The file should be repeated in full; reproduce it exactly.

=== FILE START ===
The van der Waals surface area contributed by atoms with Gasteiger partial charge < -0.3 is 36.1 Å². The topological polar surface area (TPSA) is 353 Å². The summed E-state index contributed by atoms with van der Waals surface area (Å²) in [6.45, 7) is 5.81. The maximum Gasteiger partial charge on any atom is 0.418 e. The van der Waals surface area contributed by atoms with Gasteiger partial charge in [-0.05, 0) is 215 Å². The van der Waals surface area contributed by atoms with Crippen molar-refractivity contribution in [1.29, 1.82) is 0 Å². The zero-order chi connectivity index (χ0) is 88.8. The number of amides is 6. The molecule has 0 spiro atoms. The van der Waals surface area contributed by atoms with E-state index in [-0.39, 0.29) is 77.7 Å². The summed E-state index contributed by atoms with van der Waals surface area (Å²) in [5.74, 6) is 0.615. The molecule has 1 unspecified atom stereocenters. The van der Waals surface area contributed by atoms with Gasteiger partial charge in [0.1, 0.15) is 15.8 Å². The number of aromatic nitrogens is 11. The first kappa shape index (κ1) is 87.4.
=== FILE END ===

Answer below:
The van der Waals surface area contributed by atoms with Gasteiger partial charge < -0.3 is 36.1 Å². The topological polar surface area (TPSA) is 353 Å². The summed E-state index contributed by atoms with van der Waals surface area (Å²) in [6.45, 7) is 5.81. The maximum Gasteiger partial charge on any atom is 0.418 e. The van der Waals surface area contributed by atoms with Gasteiger partial charge in [-0.05, 0) is 215 Å². The van der Waals surface area contributed by atoms with Crippen molar-refractivity contribution in [1.29, 1.82) is 0 Å². The zero-order chi connectivity index (χ0) is 88.8. The number of amides is 6. The molecule has 0 spiro atoms. The van der Waals surface area contributed by atoms with E-state index in [-0.39, 0.29) is 77.7 Å². The summed E-state index contributed by atoms with van der Waals surface area (Å²) in [5.74, 6) is 0.615. The molecule has 1 unspecified atom stereocenters. The van der Waals surface area contributed by atoms with Gasteiger partial charge in [0.1, 0.15) is 15.8 Å². The number of aromatic nitrogens is 11. The first kappa shape index (κ1) is 87.4.